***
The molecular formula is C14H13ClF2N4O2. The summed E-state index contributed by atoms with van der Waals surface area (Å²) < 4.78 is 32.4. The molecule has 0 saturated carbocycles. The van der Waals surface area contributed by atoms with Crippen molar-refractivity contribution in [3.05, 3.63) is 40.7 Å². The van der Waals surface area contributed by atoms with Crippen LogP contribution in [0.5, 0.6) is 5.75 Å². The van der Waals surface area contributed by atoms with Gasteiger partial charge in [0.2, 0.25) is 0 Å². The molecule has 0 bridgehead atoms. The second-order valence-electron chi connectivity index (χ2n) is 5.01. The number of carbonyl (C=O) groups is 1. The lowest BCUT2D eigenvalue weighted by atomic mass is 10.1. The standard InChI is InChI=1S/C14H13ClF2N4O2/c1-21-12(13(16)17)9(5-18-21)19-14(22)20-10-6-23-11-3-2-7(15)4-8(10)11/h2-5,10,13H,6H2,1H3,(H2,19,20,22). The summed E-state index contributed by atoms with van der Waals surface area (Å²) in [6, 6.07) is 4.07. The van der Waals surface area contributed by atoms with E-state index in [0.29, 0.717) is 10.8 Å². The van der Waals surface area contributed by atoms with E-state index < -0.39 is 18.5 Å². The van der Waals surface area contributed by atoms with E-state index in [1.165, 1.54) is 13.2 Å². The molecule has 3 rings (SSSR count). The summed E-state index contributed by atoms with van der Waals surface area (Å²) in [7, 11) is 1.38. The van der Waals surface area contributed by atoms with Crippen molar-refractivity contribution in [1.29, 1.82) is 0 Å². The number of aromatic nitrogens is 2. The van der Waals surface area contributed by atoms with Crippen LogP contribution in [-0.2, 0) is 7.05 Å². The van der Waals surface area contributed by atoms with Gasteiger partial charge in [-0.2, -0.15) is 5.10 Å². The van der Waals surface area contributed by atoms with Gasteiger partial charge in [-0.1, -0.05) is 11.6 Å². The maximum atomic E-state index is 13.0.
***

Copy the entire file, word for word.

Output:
The molecular formula is C14H13ClF2N4O2. The summed E-state index contributed by atoms with van der Waals surface area (Å²) < 4.78 is 32.4. The molecule has 0 saturated carbocycles. The van der Waals surface area contributed by atoms with Crippen molar-refractivity contribution in [3.05, 3.63) is 40.7 Å². The van der Waals surface area contributed by atoms with Crippen LogP contribution in [0.5, 0.6) is 5.75 Å². The van der Waals surface area contributed by atoms with Gasteiger partial charge in [0.2, 0.25) is 0 Å². The molecule has 0 bridgehead atoms. The second-order valence-electron chi connectivity index (χ2n) is 5.01. The number of carbonyl (C=O) groups is 1. The lowest BCUT2D eigenvalue weighted by atomic mass is 10.1. The standard InChI is InChI=1S/C14H13ClF2N4O2/c1-21-12(13(16)17)9(5-18-21)19-14(22)20-10-6-23-11-3-2-7(15)4-8(10)11/h2-5,10,13H,6H2,1H3,(H2,19,20,22). The summed E-state index contributed by atoms with van der Waals surface area (Å²) in [6, 6.07) is 4.07. The van der Waals surface area contributed by atoms with E-state index in [0.29, 0.717) is 10.8 Å². The van der Waals surface area contributed by atoms with E-state index < -0.39 is 18.5 Å². The van der Waals surface area contributed by atoms with E-state index in [1.165, 1.54) is 13.2 Å². The molecule has 3 rings (SSSR count). The summed E-state index contributed by atoms with van der Waals surface area (Å²) in [7, 11) is 1.38. The van der Waals surface area contributed by atoms with Crippen molar-refractivity contribution in [1.29, 1.82) is 0 Å². The number of aromatic nitrogens is 2. The van der Waals surface area contributed by atoms with Crippen LogP contribution in [-0.2, 0) is 7.05 Å². The van der Waals surface area contributed by atoms with Gasteiger partial charge in [-0.2, -0.15) is 5.10 Å². The van der Waals surface area contributed by atoms with Gasteiger partial charge in [-0.1, -0.05) is 11.6 Å². The maximum atomic E-state index is 13.0.